The Future is Equal


True value of climate finance is a third of what developed countries report

Reporting international climate finance remains flawed, and profoundly unfair.

Many rich countries are using dishonest and misleading accounting to inflate their climate finance contributions to developing countries – in 2020 by as much as 225 percent, according to investigations by Oxfam.

Oxfam estimates between just US$21-24.5 billion as the “true value” of climate finance provided in 2020, against a reported figure of US$68.3 billion in public finance that rich countries said was provided (alongside mobilised private finance bringing the total to US$83.3 billion). The global climate finance target is supposed to be US$100 billion a year.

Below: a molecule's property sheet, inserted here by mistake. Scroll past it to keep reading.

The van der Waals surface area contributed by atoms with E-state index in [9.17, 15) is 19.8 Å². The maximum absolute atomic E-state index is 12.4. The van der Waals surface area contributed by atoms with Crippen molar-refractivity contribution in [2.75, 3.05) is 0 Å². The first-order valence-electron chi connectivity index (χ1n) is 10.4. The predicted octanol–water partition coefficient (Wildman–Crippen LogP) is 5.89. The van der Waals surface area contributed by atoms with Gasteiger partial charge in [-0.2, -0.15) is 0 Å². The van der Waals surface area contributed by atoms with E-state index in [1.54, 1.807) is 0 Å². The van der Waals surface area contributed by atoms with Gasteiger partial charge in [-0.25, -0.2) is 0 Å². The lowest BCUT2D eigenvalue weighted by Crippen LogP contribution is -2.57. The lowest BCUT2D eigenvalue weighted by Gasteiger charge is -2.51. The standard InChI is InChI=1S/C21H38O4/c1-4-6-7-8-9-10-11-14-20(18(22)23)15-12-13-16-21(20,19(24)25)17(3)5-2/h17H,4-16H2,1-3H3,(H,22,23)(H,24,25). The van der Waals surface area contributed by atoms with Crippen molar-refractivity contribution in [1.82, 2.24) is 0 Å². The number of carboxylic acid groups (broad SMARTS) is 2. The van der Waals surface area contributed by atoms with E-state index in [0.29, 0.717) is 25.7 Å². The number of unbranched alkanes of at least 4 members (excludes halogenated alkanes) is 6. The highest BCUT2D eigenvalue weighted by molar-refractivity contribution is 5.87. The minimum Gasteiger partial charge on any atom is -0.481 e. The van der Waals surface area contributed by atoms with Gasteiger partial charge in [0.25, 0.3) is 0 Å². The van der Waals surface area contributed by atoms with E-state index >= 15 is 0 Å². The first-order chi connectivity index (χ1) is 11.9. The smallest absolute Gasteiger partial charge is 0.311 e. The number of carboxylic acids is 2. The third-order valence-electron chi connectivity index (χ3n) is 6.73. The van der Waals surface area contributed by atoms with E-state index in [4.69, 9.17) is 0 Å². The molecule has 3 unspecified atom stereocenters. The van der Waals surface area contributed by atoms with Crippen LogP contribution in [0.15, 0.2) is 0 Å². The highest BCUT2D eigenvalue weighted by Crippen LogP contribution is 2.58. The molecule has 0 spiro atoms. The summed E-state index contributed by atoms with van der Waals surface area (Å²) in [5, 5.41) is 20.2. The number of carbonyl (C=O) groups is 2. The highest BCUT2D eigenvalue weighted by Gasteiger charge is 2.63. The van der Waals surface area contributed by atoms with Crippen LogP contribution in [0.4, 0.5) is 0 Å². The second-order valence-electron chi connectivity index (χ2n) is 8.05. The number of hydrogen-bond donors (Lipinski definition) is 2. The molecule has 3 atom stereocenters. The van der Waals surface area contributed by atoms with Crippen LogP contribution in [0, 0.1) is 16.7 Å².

“Rich country contributions not only continue to fall miserably below their promised goal but are also very misleading in often counting the wrong things in the wrong way. They’re overstating their own generosity by painting a rosy picture that obscures how much is really going to poor countries,” said Nafkote Dabi, Oxfam International Climate Policy Lead.

“Our global climate finance is a broken train: drastically flawed and putting us at risk of reaching a catastrophic destination. There are too many loans indebting poor countries that are already struggling to cope with climatic shocks. There is too much dishonest and shady reporting. The result is the most vulnerable countries remaining ill-prepared to face the wrath of the climate crisis,” says Dabi.

Oxfam research found that instruments such as loans are being reported at face value, ignoring repayments and other factors. Too often funded projects have less climate-focus than reported, making the net value of support specifically aiming at climate action significantly lower than actual reported climate finance figures.